Gulliver’s Travels

24 Jul

“The … greatest victory is to conquer yourself; to be conquered by yourself is of all things most shameful and vile.” —Plato

Lemuel Gulliver undergoes a Platonic education – from being the uninformed, prejudiced observer to being to someone with tragic self-knowledge of what it is to be human. Swift uses the Platonic Form for his narrative structure, and shows us what proper human beings should be like.

Lemuel Gulliver is a perpetual traveller, he is trained as a ship’s surgeon and has taken the time to set down his tales in a book. Each of the four books contain a different voyage and different people.

Swift uses Lemuel Gulliver as a dialectic narrator to guide the reader through the separate chapters of the book. Each chapter contains a different criticism of human nature and often eighteenth century England. These criticisms are often executed through Swift’s satire. The first person narration is a useful device in lecturing and teaching the reader about human life. Gulliver’s narration seems very innocent and objective, thus lulling the reader into a false sense of security. It can be argued that through Gulliver’s Travels, Swift sets a precedent for the development of the novel as he “provides a fully realised premonition of the dialectic encounter.” It was not until about twenty years later that the dialectic became a recognised device.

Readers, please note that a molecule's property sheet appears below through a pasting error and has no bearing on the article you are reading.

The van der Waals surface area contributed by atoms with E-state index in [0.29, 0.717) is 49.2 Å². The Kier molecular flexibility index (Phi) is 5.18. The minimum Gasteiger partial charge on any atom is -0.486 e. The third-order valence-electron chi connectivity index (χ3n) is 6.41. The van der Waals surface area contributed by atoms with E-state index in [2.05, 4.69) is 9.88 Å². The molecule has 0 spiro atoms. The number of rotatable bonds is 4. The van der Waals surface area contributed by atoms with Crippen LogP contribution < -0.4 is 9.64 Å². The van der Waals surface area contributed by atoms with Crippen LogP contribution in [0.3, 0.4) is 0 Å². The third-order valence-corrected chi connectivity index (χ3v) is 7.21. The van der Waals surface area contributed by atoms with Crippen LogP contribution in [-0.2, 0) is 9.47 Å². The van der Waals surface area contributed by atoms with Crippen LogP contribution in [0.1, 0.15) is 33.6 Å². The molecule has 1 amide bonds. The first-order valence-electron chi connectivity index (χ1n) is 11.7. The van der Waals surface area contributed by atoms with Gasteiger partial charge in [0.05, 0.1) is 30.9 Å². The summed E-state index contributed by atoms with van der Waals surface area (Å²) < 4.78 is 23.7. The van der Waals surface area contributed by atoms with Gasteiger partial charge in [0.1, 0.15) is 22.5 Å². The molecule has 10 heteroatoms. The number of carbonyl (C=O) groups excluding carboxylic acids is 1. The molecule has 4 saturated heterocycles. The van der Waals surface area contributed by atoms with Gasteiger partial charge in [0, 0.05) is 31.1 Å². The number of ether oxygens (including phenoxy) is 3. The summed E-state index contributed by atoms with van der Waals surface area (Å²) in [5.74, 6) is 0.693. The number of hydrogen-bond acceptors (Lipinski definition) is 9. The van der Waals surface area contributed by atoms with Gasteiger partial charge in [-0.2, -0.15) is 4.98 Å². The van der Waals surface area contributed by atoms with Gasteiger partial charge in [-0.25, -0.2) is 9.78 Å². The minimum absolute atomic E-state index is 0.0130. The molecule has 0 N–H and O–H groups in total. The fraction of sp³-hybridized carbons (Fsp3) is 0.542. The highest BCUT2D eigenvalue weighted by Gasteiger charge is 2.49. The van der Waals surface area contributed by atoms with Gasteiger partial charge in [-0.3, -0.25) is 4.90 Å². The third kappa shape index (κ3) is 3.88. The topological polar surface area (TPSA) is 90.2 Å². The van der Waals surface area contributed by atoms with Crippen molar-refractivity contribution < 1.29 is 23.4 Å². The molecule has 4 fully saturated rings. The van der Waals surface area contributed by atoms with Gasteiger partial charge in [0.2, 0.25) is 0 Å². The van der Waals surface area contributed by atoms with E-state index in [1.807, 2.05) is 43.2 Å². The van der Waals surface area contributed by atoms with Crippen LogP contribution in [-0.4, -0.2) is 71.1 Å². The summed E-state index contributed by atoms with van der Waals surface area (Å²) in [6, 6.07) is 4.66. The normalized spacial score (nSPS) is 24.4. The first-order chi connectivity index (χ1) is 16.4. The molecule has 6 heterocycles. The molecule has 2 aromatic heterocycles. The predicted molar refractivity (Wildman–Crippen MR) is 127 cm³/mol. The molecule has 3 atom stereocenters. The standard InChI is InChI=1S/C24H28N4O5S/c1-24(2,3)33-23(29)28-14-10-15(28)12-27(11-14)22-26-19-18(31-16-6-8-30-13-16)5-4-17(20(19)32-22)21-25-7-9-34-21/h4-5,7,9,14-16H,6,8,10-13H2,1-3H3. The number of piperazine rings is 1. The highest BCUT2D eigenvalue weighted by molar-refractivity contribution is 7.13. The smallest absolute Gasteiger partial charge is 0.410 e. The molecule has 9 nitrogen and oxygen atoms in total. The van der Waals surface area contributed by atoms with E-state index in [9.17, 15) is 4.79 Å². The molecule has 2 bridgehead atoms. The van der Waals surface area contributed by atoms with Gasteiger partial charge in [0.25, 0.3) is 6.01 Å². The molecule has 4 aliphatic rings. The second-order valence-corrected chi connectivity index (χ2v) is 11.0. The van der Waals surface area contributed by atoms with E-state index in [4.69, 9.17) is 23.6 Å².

Swift attempts to demonstrate, through travel and experience, a Utopian state. He shows us how he thinks humans should behave towards one another. And how society should be based on reasoning, logic and rational thought. Perhaps one of the dilemmas the reader faces is, “Which is the real Utopian state ?” It is important to note however that Jonathan Swift is not Lemuel Gulliver, as this is an easy mistake to make due to the first person narration.

Plato envisaged an ideal society based on rationality and reasoning. A society where goodness and beauty are not skin deep. His writings were concerned with more than just aesthetics, but with what lay under the surface.

On his first adventure Gulliver reaches a country called Lilliput and finds an island inhabited by miniature people. The people are so small that Gulliver appears to them as a giant, and to Gulliver the Lilliputians seem aesthetically perfect because his eye sight is not as precise as theirs. He finds that although they look perfect, in actual fact they are corrupt and devious. An example is when the secretaries of state sell licences to people to view the “Man Mountain”, and when he is accused of treason.